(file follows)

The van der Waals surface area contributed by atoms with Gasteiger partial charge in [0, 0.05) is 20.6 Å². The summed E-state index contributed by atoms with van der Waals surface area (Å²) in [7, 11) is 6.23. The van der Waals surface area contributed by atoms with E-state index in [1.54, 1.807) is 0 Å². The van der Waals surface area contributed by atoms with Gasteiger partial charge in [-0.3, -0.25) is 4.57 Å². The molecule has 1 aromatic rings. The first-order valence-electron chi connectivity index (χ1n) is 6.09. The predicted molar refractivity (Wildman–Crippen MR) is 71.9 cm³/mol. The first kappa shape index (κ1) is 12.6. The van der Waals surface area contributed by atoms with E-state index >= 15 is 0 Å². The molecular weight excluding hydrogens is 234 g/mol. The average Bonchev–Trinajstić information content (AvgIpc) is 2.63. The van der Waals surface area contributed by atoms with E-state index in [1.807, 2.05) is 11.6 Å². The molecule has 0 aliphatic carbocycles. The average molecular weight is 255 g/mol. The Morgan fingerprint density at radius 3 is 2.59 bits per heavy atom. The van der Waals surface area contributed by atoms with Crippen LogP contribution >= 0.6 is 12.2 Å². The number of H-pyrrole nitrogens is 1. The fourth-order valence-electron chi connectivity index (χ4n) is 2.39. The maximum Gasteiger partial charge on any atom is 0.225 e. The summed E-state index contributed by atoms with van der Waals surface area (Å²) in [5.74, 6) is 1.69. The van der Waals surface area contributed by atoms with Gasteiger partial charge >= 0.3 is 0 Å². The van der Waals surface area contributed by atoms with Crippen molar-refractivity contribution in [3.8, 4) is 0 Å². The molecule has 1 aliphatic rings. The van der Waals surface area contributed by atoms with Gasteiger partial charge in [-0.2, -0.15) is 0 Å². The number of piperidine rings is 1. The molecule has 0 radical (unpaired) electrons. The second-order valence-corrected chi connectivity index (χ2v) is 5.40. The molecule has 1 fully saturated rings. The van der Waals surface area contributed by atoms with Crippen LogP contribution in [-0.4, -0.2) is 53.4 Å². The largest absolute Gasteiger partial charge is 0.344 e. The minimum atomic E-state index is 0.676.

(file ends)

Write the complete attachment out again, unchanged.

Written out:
The van der Waals surface area contributed by atoms with Gasteiger partial charge in [0, 0.05) is 20.6 Å². The summed E-state index contributed by atoms with van der Waals surface area (Å²) in [7, 11) is 6.23. The van der Waals surface area contributed by atoms with E-state index in [1.54, 1.807) is 0 Å². The van der Waals surface area contributed by atoms with Gasteiger partial charge in [-0.3, -0.25) is 4.57 Å². The molecule has 1 aromatic rings. The first-order valence-electron chi connectivity index (χ1n) is 6.09. The predicted molar refractivity (Wildman–Crippen MR) is 71.9 cm³/mol. The first kappa shape index (κ1) is 12.6. The van der Waals surface area contributed by atoms with E-state index >= 15 is 0 Å². The molecular weight excluding hydrogens is 234 g/mol. The average Bonchev–Trinajstić information content (AvgIpc) is 2.63. The van der Waals surface area contributed by atoms with E-state index in [1.807, 2.05) is 11.6 Å². The molecule has 0 aliphatic carbocycles. The average molecular weight is 255 g/mol. The Morgan fingerprint density at radius 3 is 2.59 bits per heavy atom. The van der Waals surface area contributed by atoms with Crippen LogP contribution >= 0.6 is 12.2 Å². The number of H-pyrrole nitrogens is 1. The fourth-order valence-electron chi connectivity index (χ4n) is 2.39. The maximum Gasteiger partial charge on any atom is 0.225 e. The summed E-state index contributed by atoms with van der Waals surface area (Å²) in [5.74, 6) is 1.69. The van der Waals surface area contributed by atoms with Gasteiger partial charge >= 0.3 is 0 Å². The van der Waals surface area contributed by atoms with Crippen molar-refractivity contribution in [3.8, 4) is 0 Å². The molecule has 1 aliphatic rings. The van der Waals surface area contributed by atoms with Gasteiger partial charge in [-0.2, -0.15) is 0 Å². The number of piperidine rings is 1. The molecule has 0 radical (unpaired) electrons. The second-order valence-corrected chi connectivity index (χ2v) is 5.40. The molecule has 1 fully saturated rings. The van der Waals surface area contributed by atoms with Crippen LogP contribution in [-0.4, -0.2) is 53.4 Å². The largest absolute Gasteiger partial charge is 0.344 e. The minimum atomic E-state index is 0.676.